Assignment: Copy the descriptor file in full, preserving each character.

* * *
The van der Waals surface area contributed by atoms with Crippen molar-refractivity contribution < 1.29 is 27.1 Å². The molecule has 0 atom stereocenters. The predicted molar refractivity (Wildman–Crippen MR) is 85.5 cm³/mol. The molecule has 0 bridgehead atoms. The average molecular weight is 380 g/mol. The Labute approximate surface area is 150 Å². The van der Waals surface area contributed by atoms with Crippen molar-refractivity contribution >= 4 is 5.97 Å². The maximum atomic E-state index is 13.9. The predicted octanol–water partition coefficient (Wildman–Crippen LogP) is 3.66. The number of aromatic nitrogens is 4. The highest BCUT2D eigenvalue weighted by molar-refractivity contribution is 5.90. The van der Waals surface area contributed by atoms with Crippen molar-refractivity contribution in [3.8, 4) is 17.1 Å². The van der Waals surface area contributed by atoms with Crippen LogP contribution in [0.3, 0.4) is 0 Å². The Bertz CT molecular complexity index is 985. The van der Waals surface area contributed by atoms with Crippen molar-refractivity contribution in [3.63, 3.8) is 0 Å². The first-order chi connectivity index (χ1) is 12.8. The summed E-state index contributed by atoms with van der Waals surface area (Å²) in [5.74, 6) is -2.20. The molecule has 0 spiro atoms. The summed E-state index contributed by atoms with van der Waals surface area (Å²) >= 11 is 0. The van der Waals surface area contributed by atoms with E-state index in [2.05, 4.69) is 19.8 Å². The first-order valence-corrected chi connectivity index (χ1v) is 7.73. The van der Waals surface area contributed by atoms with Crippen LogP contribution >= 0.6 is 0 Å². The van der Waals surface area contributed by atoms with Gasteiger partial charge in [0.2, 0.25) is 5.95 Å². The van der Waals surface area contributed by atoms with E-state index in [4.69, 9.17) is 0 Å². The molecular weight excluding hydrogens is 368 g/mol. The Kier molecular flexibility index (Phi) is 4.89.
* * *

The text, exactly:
The van der Waals surface area contributed by atoms with Crippen molar-refractivity contribution < 1.29 is 27.1 Å². The molecule has 0 atom stereocenters. The predicted molar refractivity (Wildman–Crippen MR) is 85.5 cm³/mol. The molecule has 0 bridgehead atoms. The average molecular weight is 380 g/mol. The Labute approximate surface area is 150 Å². The van der Waals surface area contributed by atoms with Crippen molar-refractivity contribution >= 4 is 5.97 Å². The maximum atomic E-state index is 13.9. The predicted octanol–water partition coefficient (Wildman–Crippen LogP) is 3.66. The number of aromatic nitrogens is 4. The highest BCUT2D eigenvalue weighted by molar-refractivity contribution is 5.90. The van der Waals surface area contributed by atoms with Crippen molar-refractivity contribution in [3.8, 4) is 17.1 Å². The van der Waals surface area contributed by atoms with Crippen LogP contribution in [0.3, 0.4) is 0 Å². The Bertz CT molecular complexity index is 985. The van der Waals surface area contributed by atoms with Crippen molar-refractivity contribution in [3.63, 3.8) is 0 Å². The first-order chi connectivity index (χ1) is 12.8. The summed E-state index contributed by atoms with van der Waals surface area (Å²) in [5.74, 6) is -2.20. The molecule has 0 spiro atoms. The summed E-state index contributed by atoms with van der Waals surface area (Å²) >= 11 is 0. The van der Waals surface area contributed by atoms with E-state index in [2.05, 4.69) is 19.8 Å². The first-order valence-corrected chi connectivity index (χ1v) is 7.73. The van der Waals surface area contributed by atoms with Crippen LogP contribution >= 0.6 is 0 Å². The van der Waals surface area contributed by atoms with Gasteiger partial charge in [0.2, 0.25) is 5.95 Å². The van der Waals surface area contributed by atoms with E-state index in [4.69, 9.17) is 0 Å². The molecular weight excluding hydrogens is 368 g/mol. The Kier molecular flexibility index (Phi) is 4.89.